By Jim Schutze
By Rachel Watts
By Lauren Drewes Daniels
By Anna Merlan
By Lee Escobedo
By Eric Nicholson
Actually, Hancock's half-baked narrative and imaginative cast of characters are the only aspects of his work that are truly original. As Hancock explains it in a handout titled "The Life and Death of #1," the story begins "about 50,000 years ago" when "an ape jacked off in a field of flowers," giving birth to "strange, furry heaps residing in wooded areas around the world." These heaps are known as "Mounds," and one of these mounds, alternately known as "the Legend" and "#1," seems to be the last survivor of that once-noble race--a race with which Hancock "shares a psychic bond." "I am ground control, and they are my satellites. I see what they see. I remember things that they did and things that they saw even after they are dead...I will be taking a dump and get a crystal clear image of tree bark."
The story unfolds in a series of drawings featuring not only "#1," but a host of supporting heroes, including "Loid," "Painter" and a character called "Torpedoboy." All of these heroes are the artist's alter egos, who go about the work of rescuing mounds and avenging slights inflicted upon them by a series of villains. The villains, in turn, resemble white simpletons and cracker farmers, one of whom bashes in The Legend's skull "while out hunting for edible varmints."
In short, Hancock has created an interesting variation on a venerable artistic genre, the African-American self-portrait. His multiple personas and imaginary world are a sort of new New Negro--in the words of Gates, a "coded system of signs, complete with masks and mythology." Like W.E.B. Du Bois' creation, Hancock's heroes are creatures of dignity designed to combat negative racist stereotypes. At the same time, they are a means of exploring the fragmented self-identity, the conflicts inherent in being black and American. As black intellectuals from Du Bois to Patricia J. Williams have noted, the African-American history of slavery, dislocation and discrimination has resulted in a sense of disunity, a feeling that one's black self has been torn asunder, fragmented, left in pieces.
Hancock's work reflects this disunity, in form as well as in content. The content is easy to spot: His heroes are literally both black and white on the surface, and like all humans, pink underneath. Figures like "Frosty" and "Loid" deal with issues such as skin color and loss of pigmentation; both "Torpedoboy" and "Loid" deal with questions of race-obligation, through the business of saving and avenging mounds. In some drawings like "Pure N" and "The Legend," Hancock toys with racial stereotypes; in "Rememor with Membry," he plays with ebonics. Likewise, in form, Hancock relies on a number of traditional black narrative strategies, including "signifying," which Gates has defined as "a technique of indirect argument or persuasion, a language of implication...repetition of a form and then inversion of the same." In Hancock's work, the presence of characters is implied through their absence and through the repetitive use of symbols--Torpedoboy's handprint, Loid's repetitive words.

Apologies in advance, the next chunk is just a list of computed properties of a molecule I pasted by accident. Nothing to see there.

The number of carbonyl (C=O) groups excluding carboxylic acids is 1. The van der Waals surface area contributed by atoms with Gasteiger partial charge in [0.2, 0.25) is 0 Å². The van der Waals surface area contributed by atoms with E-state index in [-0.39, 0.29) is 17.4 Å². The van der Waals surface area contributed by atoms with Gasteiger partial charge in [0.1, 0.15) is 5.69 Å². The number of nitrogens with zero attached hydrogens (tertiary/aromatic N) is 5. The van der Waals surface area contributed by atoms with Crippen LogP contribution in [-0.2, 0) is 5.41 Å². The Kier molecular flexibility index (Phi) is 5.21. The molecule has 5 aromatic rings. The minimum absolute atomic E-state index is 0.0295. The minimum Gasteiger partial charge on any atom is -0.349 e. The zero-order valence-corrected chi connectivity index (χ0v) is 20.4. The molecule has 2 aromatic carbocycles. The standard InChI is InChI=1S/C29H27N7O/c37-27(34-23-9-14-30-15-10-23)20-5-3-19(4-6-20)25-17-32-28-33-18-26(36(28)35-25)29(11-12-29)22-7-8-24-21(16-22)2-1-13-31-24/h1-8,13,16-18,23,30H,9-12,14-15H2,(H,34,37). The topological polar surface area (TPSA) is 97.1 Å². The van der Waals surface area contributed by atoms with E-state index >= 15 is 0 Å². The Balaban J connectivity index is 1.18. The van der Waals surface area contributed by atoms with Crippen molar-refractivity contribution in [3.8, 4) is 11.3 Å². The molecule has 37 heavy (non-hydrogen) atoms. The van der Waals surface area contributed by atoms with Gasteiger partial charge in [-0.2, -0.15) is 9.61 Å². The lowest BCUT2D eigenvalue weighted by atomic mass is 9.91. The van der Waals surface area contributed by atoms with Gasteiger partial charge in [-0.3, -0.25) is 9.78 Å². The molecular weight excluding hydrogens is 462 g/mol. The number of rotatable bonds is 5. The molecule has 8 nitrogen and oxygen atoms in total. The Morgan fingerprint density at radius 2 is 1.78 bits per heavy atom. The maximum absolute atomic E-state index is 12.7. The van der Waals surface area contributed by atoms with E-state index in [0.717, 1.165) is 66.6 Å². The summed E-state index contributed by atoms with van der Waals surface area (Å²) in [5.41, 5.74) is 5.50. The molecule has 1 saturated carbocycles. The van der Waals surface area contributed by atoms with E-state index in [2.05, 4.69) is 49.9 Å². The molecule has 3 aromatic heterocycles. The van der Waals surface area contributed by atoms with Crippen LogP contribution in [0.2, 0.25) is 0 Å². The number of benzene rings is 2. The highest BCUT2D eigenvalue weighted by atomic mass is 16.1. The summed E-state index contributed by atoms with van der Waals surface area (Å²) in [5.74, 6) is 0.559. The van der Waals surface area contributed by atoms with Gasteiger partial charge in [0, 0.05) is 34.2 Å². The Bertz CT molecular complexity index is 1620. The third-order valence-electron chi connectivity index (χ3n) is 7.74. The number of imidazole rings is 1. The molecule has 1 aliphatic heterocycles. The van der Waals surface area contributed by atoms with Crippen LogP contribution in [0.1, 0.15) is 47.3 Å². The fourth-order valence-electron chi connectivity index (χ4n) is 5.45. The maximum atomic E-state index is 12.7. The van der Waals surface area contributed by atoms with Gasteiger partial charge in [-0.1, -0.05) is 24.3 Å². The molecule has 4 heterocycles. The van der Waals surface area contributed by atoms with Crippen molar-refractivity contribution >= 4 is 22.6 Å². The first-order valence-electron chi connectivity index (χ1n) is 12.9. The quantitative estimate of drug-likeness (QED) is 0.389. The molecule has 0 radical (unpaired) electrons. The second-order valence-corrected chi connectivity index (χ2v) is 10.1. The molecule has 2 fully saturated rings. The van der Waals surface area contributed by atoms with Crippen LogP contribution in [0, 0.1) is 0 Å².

These are, of course, traditional African-American aesthetic strategies, employed by painters from 18th-century slaves to Jacob Lawrence to Basquiat. Though the Modern is careful to avoid invoking his name, Hancock's work is eerily reminiscent of Basquiat's: the sign system, the comic-book heroes, the imaginary cast of characters, the idiosyncratic and largely made-up version of history, the fascination with double entendres and puns, with word games, and with deconstructing language in general.
Like Basquiat's work, Hancock's is all about being black in America. The problem is that, outside this context, the work is difficult if not impossible to understand. The disunity makes for a pictorial awkwardness; the work is visually overwhelming, even impenetrable. Yet the Modern is bound and determined to treat Hancock as a mainstream artist. It is a determination that makes little sense and in fact does Hancock a grave disservice, since it is his very exoticism that earned him this show in the first place.